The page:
Two patients in Sheffield had the wrong lens put in their eyes in cataract operations within a fortnight of each other.
The mistakes were realised as the surgery took place and were rectified without the patients coming to any harm.
However, investigations are now taking place into how the incidents, which involved different surgeons on April 16 and April 27, happened at the Royal Hallamshire Hospital.
Bosses at Sheffield Teaching Hospitals NHS Foundation Trust say they are ‘very sorry’ and have apologised to the patients.
Both incidents have been classified as ‘Never Events’ – serious incidents that are wholly preventable and have the potential to cause a patient serious harm or death.
Dr David Throssell, trust medical director, said: “We treat more than two million patients every year and our priority is always to provide safe, high-quality care.
“We perform more than 150,000 operations each year and reported three Never Events during 2014-15.
“Regardless of the number, we take every incident seriously and always undertake a full investigation into their causes.
“We are continually examining our processes and checks to try to limit the chances of never events.
“The two incidents involved the wrong strength of lens being used in a cataract operation. However, this was realised during the surgery, rectified and the patients did not come to any harm.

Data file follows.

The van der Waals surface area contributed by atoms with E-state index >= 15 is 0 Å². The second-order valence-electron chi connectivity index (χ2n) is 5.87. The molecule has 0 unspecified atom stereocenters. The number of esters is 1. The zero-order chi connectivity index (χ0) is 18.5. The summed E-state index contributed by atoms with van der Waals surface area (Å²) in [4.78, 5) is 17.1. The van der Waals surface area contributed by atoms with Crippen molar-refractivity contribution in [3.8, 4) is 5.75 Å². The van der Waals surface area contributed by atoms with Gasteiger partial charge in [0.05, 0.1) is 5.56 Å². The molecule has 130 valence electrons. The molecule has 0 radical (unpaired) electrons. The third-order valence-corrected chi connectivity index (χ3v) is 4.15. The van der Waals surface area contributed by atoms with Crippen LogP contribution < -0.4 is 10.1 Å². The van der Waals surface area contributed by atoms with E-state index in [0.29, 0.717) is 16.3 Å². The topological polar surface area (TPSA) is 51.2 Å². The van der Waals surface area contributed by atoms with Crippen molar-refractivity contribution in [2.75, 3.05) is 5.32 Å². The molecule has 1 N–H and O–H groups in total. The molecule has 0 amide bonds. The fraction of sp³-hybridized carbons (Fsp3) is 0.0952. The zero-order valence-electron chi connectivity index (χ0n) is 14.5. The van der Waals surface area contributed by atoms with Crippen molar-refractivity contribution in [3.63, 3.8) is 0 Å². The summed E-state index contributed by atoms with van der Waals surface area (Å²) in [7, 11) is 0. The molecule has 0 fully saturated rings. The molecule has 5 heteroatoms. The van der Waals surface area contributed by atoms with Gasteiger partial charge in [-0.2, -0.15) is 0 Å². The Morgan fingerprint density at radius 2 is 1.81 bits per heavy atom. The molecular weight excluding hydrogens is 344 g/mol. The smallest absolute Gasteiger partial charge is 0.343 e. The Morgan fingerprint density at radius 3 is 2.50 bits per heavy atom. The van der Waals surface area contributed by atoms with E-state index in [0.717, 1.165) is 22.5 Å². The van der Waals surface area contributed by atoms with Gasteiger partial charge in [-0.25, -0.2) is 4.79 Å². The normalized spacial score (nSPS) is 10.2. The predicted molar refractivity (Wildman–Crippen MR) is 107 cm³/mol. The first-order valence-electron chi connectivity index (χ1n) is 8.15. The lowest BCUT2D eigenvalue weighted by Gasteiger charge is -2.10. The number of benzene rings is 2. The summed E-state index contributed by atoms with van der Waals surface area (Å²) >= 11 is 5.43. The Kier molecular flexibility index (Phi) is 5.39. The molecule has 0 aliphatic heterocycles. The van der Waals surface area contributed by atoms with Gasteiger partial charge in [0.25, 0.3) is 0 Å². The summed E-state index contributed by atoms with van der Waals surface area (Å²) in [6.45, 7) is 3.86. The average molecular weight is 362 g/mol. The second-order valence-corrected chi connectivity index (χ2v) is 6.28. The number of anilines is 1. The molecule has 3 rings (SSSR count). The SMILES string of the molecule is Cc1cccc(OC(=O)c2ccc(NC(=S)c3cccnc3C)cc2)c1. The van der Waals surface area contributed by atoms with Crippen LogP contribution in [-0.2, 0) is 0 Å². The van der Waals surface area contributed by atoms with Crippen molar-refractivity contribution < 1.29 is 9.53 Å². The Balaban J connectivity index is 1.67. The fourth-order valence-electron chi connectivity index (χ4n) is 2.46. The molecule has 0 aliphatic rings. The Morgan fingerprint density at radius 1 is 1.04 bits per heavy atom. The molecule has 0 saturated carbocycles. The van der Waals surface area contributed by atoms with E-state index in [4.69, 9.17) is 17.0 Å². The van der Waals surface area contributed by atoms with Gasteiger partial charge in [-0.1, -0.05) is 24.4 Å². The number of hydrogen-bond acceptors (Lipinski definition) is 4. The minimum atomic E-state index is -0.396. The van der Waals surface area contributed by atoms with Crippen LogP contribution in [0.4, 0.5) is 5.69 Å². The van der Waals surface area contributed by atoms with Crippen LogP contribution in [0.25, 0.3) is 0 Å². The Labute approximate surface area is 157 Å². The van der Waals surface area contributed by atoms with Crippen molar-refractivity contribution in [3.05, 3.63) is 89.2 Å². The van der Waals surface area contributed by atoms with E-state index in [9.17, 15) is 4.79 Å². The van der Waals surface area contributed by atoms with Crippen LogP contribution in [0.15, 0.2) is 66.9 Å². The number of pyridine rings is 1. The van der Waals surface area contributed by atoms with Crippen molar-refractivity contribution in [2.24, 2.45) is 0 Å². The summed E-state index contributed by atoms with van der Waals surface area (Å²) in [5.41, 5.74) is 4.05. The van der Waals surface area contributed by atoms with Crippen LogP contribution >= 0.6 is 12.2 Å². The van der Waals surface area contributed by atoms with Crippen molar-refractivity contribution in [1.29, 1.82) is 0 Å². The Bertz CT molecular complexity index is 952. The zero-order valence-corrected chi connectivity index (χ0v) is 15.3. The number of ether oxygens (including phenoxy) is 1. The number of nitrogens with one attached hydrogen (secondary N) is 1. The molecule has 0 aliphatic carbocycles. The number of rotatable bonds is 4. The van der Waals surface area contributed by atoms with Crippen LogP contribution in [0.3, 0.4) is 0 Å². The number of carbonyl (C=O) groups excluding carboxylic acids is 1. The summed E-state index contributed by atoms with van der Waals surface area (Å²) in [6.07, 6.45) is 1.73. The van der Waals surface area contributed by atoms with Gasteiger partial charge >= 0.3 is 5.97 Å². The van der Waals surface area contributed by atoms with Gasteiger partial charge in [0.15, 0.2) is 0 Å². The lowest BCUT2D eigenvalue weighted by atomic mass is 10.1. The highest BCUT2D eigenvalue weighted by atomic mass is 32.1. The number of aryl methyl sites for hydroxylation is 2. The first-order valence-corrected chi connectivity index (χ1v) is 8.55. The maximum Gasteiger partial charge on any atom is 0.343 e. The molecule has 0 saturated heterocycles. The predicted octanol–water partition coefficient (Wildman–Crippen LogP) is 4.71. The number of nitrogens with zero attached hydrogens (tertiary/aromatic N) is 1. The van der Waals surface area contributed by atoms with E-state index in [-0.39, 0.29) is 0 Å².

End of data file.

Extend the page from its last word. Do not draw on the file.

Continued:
“We apologised to the patients, undertook a full review of the incidents and are implementing changes to reduce the risk of such errors happening again.”
Details of each incident are revealed in a report to the Sheffield Clinical Commissioning Group, which is overseeing the investigations.
A further serious incident also occurred at Sheffield Children’s Hospital in April, when a teenage boy was given a steroid injection in the wrong leg.
John Reid, hospital trust director of nursing, said: “The error was identified by the clinical team, who explained what had happened to the boy and his family.
“No harm was caused to the boy and the correct injection was given immediately.
“We have apologised to the family and thank them for their understanding. We have also looked at our procedures and will be putting additional checks in place.”
Meanwhile, a suspected suicide involving a patient of the Sheffield Health and Social Care NHS Foundation Trust in April is also under investigation after a man died at the city’s Northern General Hospital in Fir Vale in April, following an insulin overdose.
Kevan Taylor, SHSC trust chief executive, said in relation to the suspected suicide: “We have begun an investigation and are due to submit our report to NHS Sheffield CCG by the end of July.”